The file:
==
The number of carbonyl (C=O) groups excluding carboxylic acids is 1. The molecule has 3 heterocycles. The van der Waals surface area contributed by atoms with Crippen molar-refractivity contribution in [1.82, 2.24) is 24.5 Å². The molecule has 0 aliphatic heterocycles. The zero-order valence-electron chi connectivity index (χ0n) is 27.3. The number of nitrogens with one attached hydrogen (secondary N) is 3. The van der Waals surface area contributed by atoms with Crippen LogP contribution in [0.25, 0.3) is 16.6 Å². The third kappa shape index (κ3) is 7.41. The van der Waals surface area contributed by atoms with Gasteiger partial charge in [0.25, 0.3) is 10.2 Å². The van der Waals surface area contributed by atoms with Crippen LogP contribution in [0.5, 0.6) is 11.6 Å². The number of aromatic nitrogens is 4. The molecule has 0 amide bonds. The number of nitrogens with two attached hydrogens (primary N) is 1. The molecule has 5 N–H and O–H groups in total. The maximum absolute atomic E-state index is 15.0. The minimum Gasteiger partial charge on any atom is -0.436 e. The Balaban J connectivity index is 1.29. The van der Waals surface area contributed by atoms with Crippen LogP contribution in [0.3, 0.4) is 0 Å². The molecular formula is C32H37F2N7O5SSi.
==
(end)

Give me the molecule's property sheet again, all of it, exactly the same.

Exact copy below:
The number of carbonyl (C=O) groups excluding carboxylic acids is 1. The molecule has 3 heterocycles. The van der Waals surface area contributed by atoms with Crippen molar-refractivity contribution in [1.82, 2.24) is 24.5 Å². The molecule has 0 aliphatic heterocycles. The zero-order valence-electron chi connectivity index (χ0n) is 27.3. The number of nitrogens with one attached hydrogen (secondary N) is 3. The van der Waals surface area contributed by atoms with Crippen LogP contribution in [0.25, 0.3) is 16.6 Å². The third kappa shape index (κ3) is 7.41. The van der Waals surface area contributed by atoms with Gasteiger partial charge in [0.25, 0.3) is 10.2 Å². The van der Waals surface area contributed by atoms with Crippen LogP contribution in [0.5, 0.6) is 11.6 Å². The number of aromatic nitrogens is 4. The molecule has 0 amide bonds. The number of nitrogens with two attached hydrogens (primary N) is 1. The molecule has 5 N–H and O–H groups in total. The maximum absolute atomic E-state index is 15.0. The minimum Gasteiger partial charge on any atom is -0.436 e. The Balaban J connectivity index is 1.29. The van der Waals surface area contributed by atoms with Crippen LogP contribution in [0.3, 0.4) is 0 Å². The molecular formula is C32H37F2N7O5SSi.